According to PADI (the Professional Association of Dive Instructors) children can be certified as Junior Open Water Divers as early as the age of 10. Children develop physically and mentally at different rates, making it difficult to define an age at which all children can safely dive. A child's maturity, reasoning skills, and physical limitations should be taken into account when determining if he is ready to begin scuba diving.
Hyperbaric scientists cannot take young children diving and expose them to various dive profiles and risk factors just to see how many get decompression illness or dive-related injuries. Such experiments would be unethical. Much of the debate about children and diving stems from the fact that there is no concrete experimental evidence to prove that scuba diving is either safe or dangerous for children.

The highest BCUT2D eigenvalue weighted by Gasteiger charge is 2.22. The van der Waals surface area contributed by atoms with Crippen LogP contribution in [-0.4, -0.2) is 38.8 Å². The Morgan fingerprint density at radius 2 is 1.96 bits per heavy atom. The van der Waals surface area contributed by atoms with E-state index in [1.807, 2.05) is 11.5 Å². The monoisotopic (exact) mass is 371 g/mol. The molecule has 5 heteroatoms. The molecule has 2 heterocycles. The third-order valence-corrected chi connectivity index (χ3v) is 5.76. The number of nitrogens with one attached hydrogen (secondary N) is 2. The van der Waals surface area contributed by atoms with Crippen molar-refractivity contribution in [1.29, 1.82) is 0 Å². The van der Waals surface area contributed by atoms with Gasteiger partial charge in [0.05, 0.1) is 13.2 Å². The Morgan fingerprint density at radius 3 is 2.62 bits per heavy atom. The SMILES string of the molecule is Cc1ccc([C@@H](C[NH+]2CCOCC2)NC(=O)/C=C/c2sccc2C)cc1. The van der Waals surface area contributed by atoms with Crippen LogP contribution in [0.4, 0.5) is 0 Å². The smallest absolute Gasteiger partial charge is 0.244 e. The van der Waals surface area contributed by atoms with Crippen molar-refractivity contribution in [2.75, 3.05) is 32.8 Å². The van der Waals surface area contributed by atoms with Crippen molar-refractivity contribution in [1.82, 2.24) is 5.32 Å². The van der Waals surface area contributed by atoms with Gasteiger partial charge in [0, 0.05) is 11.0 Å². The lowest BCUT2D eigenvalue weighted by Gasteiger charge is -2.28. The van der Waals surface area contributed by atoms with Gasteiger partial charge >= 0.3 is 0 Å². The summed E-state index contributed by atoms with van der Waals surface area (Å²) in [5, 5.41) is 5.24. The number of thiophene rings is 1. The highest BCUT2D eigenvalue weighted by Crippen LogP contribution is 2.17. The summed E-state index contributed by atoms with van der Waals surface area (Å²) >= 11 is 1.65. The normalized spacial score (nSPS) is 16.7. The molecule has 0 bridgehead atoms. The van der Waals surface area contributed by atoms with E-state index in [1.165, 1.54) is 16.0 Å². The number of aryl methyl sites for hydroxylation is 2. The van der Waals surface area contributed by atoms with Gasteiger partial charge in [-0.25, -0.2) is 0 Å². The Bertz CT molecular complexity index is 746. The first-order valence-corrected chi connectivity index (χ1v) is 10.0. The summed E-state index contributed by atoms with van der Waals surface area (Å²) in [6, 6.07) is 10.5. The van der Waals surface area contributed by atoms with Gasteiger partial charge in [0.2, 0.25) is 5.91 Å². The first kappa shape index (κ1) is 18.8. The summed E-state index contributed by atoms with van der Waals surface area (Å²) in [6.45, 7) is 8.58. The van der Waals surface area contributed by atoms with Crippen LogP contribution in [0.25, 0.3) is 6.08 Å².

Scuba diving certification agencies allow children to enroll in scuba classes, but not all kids and teenagers are ready to handle the stress of the underwater environment and the theory work required for a diving course. PADI suggests that if the following questions can be answered in the affirmative, a child may be ready to enroll in a scuba diving certification course-
• Does the child want to learn to dive? (This should not be the merely desire of his parents and friends.)
• Is the child medically fit to dive? See the basic diving medical requirements.
• Is the child comfortable in the water, and can he swim? He will need to pass a swimming test.
• Does the child have a sufficient attention span to listen to and learn from class discussions, pool and open water briefings and debriefings and other interactions with an instructor?
• Can the child learn, remember and apply multiple safety rules and principles?